The last place I lived before small-town Davidson, North Carolina, was New York City. One thing that seemed extremely different to me when I moved from New York to Davidson was the behavior of pedestrians and drivers. In New York, drivers honk at you at a stoplight to remind you that the light’s going to turn green in five seconds, so you’d better get moving. In Davidson, it’s rude to honk for any reason other than to say “hello.”
Pedestrians, too, behaved differently. In New York, they seemed to openly defy cars, almost daring them to run them down. There’s a New York look that seems to say, “my brother’s a [lawyer/hit man/cop -- insert relevant choice here] and I’m not afraid to use him.” In Davidson the look was more like “I’m sorry for being on the road, Mr. Earnhardt. I’ll try and be more respectful next time.”
So I expected to find some pretty dramatic individual differences in the responses to this week’s Casual Fridays study, which showed readers several scenarios involving a pedestrian trying to cross a street and asked them to imagine being the driver. For example, would you stop in this scenario?
94 percent of the survey respondents said they would, which is interesting, because Nora’s not related to a lawyer, criminal, or law-enforcement officer. But seriously, what we really wanted to find out is when people are more (or less) likely to stop.
One thing I had noticed in Davidson is that people seem less likely to stop for pedestrians if there are additional cars behind them. This is, ironically, the time you’d most like them to stop! Was the same true of our respondents? Each respondent was given one of four sets of instructions for the experiment. They were told to imagine driving at either 25 mph or 45 mph, and to imagine there were no cars behind them or four cars behind them. Did the condition matter?
There’s actually little difference in reported stopping behavior. Because we had over 1,200 respondents, this graph does show one significant result: people driving 25 mph were significantly more likely to stop if no cars were following than if four cars were following. But that’s it — driving faster didn’t matter, and at the higher speed, number of cars following didn’t matter either.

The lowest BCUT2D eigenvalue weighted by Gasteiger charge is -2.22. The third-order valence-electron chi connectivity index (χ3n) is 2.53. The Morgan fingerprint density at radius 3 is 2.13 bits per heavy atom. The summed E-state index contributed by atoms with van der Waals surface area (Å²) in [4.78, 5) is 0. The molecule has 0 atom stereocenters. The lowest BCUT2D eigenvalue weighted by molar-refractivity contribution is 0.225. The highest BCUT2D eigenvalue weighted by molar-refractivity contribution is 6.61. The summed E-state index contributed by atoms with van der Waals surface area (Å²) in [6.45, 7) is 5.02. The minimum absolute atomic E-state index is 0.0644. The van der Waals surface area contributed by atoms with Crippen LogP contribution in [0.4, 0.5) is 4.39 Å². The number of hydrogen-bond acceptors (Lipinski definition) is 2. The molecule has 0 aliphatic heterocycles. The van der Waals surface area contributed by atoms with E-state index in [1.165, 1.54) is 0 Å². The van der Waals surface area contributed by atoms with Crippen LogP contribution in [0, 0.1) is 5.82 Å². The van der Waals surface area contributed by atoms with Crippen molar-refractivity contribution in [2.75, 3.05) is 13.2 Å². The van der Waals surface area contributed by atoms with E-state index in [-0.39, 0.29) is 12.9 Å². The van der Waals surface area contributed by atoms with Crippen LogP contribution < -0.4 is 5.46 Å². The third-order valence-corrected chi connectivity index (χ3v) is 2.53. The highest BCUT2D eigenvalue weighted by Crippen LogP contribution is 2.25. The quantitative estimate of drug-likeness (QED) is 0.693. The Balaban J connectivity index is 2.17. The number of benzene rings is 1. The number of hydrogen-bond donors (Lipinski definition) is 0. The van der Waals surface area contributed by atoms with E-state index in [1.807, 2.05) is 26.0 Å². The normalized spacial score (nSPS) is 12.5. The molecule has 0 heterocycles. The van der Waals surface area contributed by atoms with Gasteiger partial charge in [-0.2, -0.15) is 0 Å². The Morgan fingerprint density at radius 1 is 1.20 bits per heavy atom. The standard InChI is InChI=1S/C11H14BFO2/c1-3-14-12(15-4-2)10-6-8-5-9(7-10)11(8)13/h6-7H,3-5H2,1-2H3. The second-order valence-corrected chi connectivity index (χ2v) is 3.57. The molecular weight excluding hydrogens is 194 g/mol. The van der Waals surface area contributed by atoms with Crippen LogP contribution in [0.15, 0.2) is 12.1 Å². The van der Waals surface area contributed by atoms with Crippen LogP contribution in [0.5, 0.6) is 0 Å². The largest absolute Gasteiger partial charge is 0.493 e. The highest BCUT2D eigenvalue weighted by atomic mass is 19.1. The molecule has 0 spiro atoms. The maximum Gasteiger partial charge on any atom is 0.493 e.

As you might expect, whether the pedestrian was in the street or on the curb mattered, as did whether or not she was at a marked crosswalk:
But did looking behavior matter? If the pedestrian looks at the driver, the driver could respond in one of two ways: “she sees me, so I don’t have to stop,” or “she wants to cross, so I should stop.” Did one or the other interpretation prevail for our group? Nope:
There was no significant difference in stopping behavior whether or not the pedestrian was looking.
What about peer pressure? Will drivers stop if they see others stopping? We asked drivers about this picture as well:
In one question, they were told that the approaching car was stopping, and in another, they were told it wasn’t stopping. They also saw a picture with Nora in the same position, but without the car. Here are the results:
Drivers were significantly less likely to stop if the oncoming car wasn’t stopping than if the other car was stopping. While the vast majority of respondents said they would stop, they were four times less likely to stop if the oncoming car didn’t look like it was stopping.
We also asked readers a little about themselves. Did living in a rural versus urban area affect their likelihood of stopping? No. But the distance you walked yourself was slightly (but significantly) positively correlated with stopping for pedestrians (r = .07). There was a stronger correlation between driving behavior and stopping. We asked drivers how fast they typically drove compared to the speed limit. People who said they drove faster were significantly less likely to stop (r = -.16)
Overall, the chances of stopping varied a lot from situation to situation. Was there a marked crosswalk? Did the pedestrian appear to be looking at the car? Was she on the left or the right? There may be some subtler differences in her attitude that weren’t really captured by the study, but this graph should give you some idea of the variance we’re talking about:
One more thing: I’m not sure if the responses to this study truly reflect real-world behavior. Nora and I took the photos for this study on a road where the speed limit was 35. There was quite a bit of traffic, and so we spent a long time standing on the roadside waiting for traffic to clear. Not one driver stopped for Nora.